As the patina of growth potential fades from Nvidia (NVDA) semi speculators might need new targets.
Nvidia's stock plunged on Friday after reporting a disappointing quarter and guiding to more trouble ahead amid unexpected inventory issues, damaging management's credibility in the eyes of the market. Nvidia shares dropped 19% to $164.43 to end the day.
"Last quarter [CEO Jensen Huang] said 'we are masters at managing our channel', which turned out not be the case," Bernstein analyst Stacy Rasgon told Real Money. "Management credibility definitely took a hit after this quarter."
He explained that the company, and a large amount of the overall sector, "got out over its skis" and will take a few quarters to normalize and for the market to regain trust in Huang. He reiterated that he believes in the long term story at Nvidia and is maintaining his "Buy" rating, but noted it will take time for the stock to settle.
As such, he and other analysts are offering some tactical plays in the slowdown in semis at present.
"Broadcom is super cheap," Rasgon said, noting its forward-looking PE ratio sits at 10.8 alongside its strong performance since the summer. "It's probably going up."
"AVGO's business franchises are very solid with significantly increased free cash flow available for M&A and cash return, but an un-telegraphed shift to apply the company's successful semi M&A strategy to software is generating some investor angst at the moment," Rasgon wrote in a research note provided alongside the interview. "Nevertheless, we believe a strong case for upside from current levels exists."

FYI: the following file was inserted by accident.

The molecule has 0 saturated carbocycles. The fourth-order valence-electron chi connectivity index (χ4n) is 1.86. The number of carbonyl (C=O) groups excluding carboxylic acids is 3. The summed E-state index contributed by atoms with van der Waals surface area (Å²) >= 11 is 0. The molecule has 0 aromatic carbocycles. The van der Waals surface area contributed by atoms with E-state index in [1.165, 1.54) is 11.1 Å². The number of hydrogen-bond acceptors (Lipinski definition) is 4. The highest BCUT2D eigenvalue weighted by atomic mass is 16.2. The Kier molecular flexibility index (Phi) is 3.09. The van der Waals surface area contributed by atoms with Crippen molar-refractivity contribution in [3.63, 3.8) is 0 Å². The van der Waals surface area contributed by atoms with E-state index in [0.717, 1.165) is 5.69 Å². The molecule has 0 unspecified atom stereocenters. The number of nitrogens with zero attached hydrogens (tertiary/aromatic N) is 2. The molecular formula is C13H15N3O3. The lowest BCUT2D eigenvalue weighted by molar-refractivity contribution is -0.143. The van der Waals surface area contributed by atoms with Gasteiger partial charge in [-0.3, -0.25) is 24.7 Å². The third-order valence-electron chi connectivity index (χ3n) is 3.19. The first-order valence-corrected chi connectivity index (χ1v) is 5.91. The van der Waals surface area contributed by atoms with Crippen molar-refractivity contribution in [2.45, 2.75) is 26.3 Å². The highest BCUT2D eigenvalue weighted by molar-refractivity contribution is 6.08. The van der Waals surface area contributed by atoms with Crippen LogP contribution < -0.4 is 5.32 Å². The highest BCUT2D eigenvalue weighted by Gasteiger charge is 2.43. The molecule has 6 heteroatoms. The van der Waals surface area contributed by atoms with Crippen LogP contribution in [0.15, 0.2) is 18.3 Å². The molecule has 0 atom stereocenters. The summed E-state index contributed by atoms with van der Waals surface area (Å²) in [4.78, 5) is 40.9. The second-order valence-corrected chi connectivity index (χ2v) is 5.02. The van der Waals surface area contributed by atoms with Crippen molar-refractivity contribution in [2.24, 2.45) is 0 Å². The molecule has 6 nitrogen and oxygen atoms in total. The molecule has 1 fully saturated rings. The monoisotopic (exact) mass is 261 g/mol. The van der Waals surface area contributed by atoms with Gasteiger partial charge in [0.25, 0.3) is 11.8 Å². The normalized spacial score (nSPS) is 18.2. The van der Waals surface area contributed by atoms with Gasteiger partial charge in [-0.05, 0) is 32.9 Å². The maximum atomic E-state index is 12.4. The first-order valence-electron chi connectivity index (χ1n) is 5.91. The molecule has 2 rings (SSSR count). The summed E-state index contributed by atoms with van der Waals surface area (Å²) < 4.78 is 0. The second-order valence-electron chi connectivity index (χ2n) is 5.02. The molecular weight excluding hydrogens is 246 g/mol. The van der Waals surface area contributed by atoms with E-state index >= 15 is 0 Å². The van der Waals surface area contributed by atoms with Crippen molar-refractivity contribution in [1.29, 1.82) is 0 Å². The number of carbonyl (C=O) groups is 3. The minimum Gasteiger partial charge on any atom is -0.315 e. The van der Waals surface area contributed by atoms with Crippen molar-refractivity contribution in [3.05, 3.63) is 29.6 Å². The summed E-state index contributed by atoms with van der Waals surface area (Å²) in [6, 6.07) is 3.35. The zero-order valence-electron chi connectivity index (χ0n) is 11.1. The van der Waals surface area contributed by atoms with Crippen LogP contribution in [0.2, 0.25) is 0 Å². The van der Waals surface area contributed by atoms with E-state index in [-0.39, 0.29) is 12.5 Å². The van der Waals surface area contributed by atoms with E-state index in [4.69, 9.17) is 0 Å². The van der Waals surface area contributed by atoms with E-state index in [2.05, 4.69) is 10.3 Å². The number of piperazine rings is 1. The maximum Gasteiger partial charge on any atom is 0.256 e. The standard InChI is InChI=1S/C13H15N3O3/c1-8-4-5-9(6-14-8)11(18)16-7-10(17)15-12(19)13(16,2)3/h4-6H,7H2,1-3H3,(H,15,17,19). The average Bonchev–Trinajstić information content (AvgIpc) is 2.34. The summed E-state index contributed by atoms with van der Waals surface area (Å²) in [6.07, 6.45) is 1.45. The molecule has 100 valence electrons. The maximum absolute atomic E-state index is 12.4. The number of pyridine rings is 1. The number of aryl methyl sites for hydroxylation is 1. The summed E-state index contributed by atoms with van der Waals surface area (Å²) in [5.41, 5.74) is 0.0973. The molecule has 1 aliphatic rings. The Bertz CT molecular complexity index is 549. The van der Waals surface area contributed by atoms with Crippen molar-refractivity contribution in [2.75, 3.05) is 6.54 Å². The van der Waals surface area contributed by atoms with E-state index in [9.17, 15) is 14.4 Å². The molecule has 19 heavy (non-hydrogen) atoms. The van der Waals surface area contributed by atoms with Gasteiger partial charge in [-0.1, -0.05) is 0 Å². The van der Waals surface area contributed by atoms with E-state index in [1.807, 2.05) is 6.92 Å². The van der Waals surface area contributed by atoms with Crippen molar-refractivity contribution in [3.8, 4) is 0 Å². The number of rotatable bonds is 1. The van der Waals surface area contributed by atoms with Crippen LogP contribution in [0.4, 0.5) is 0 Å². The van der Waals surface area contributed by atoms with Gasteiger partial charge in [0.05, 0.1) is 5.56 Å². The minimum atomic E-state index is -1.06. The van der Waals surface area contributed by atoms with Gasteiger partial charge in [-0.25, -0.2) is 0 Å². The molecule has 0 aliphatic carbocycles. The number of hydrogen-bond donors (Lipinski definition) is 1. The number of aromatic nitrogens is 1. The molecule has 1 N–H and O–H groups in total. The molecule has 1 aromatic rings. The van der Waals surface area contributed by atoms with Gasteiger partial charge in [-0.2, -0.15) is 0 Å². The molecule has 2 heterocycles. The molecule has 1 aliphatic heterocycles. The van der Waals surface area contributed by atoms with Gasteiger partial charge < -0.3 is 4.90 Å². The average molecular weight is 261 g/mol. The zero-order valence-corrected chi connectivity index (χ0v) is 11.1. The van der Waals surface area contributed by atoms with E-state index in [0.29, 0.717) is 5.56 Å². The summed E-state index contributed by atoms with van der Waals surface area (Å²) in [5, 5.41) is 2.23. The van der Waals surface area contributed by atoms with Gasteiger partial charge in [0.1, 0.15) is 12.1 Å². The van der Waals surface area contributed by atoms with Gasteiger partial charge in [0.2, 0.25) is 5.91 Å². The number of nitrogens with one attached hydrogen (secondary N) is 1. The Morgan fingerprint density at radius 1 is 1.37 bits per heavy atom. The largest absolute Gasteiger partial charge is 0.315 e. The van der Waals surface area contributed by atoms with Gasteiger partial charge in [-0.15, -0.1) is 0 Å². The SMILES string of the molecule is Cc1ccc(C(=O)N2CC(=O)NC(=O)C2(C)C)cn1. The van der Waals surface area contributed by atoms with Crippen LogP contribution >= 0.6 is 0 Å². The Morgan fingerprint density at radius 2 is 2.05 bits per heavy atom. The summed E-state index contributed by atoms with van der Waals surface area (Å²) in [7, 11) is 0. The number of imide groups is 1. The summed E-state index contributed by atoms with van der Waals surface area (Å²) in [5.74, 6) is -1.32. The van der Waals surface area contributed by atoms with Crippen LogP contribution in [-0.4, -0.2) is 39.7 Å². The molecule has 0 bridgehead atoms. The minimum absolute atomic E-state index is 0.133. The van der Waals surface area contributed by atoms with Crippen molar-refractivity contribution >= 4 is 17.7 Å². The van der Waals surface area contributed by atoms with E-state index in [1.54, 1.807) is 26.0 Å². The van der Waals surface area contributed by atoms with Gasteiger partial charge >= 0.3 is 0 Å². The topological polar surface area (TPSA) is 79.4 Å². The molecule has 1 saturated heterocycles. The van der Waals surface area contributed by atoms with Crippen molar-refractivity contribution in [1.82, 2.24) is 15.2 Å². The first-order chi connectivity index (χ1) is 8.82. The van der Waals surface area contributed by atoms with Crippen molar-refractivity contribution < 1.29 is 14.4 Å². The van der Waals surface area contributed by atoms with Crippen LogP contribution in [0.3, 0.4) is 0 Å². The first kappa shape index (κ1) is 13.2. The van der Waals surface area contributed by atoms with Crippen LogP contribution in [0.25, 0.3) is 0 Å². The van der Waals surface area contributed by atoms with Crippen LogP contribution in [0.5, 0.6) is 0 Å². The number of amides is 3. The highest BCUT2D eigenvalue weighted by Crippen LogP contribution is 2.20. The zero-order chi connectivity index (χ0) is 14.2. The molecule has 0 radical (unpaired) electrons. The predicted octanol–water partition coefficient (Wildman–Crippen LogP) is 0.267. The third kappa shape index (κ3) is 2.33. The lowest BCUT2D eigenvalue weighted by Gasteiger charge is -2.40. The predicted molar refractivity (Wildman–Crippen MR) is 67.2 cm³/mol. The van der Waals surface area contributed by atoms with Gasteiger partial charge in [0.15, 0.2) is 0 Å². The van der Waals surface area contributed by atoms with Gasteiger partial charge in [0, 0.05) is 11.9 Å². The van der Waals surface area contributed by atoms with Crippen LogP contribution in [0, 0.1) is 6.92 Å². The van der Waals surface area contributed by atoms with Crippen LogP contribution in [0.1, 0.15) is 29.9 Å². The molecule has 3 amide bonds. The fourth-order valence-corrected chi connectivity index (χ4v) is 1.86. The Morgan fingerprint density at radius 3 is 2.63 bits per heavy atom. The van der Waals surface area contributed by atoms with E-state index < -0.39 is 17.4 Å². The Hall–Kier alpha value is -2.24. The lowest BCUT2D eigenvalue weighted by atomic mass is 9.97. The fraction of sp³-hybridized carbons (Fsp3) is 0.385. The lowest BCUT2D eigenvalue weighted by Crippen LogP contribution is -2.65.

He set an "Outperform" rating with a $275 price target for the stock based on its potential.
Deutsche Bank analyst Ross Seymore was also positive on Intel given its valuation, trading at a price to earnings ratio half that of Nvidia even at its lower level on Friday.
An associate on his team added that in a market downturn, investors will need to be selective in the sector.
Medicine Goes Down
One thing that Rasgon pointed out as a deft move by the beleaguered Nvidia was its severe forecast cuts.
"Well you can't go lower than zero," he joked, referencing the company's mid-end desktop GPU shipments being cut completely for the fourth quarter.
Rasgon explained that the cut of the forecast positions and sales estimates will help the company recover, given that a second straight miss would be much more damaging.
"It's good that they're just going to take their medicine all at once," he said. "That's probably the healthiest thing to do."
Rasgon used Texas Instruments (TXN) as an example of a company that cut its forecasts and swallowed its medicine at once.
"Shares are trading at the lower end of their history vs the S&P, and execution remains stellar with cash return continuing to offer support," Rasgon said.
He remains confident in management that has slated a strong buyback program moving forward, and is encouraged by the company's trajectory since its late October free-fall
"We believe it's worth waiting for," Rasgon said, setting an $115 price target and an outperform rating.
If you must be in the space in the near term, tactical plays on valuation and priced in cuts may offer attractive opportunity.
-- This article, originally posted Nov. 16, has been updated for Nvidia's closing price on Friday.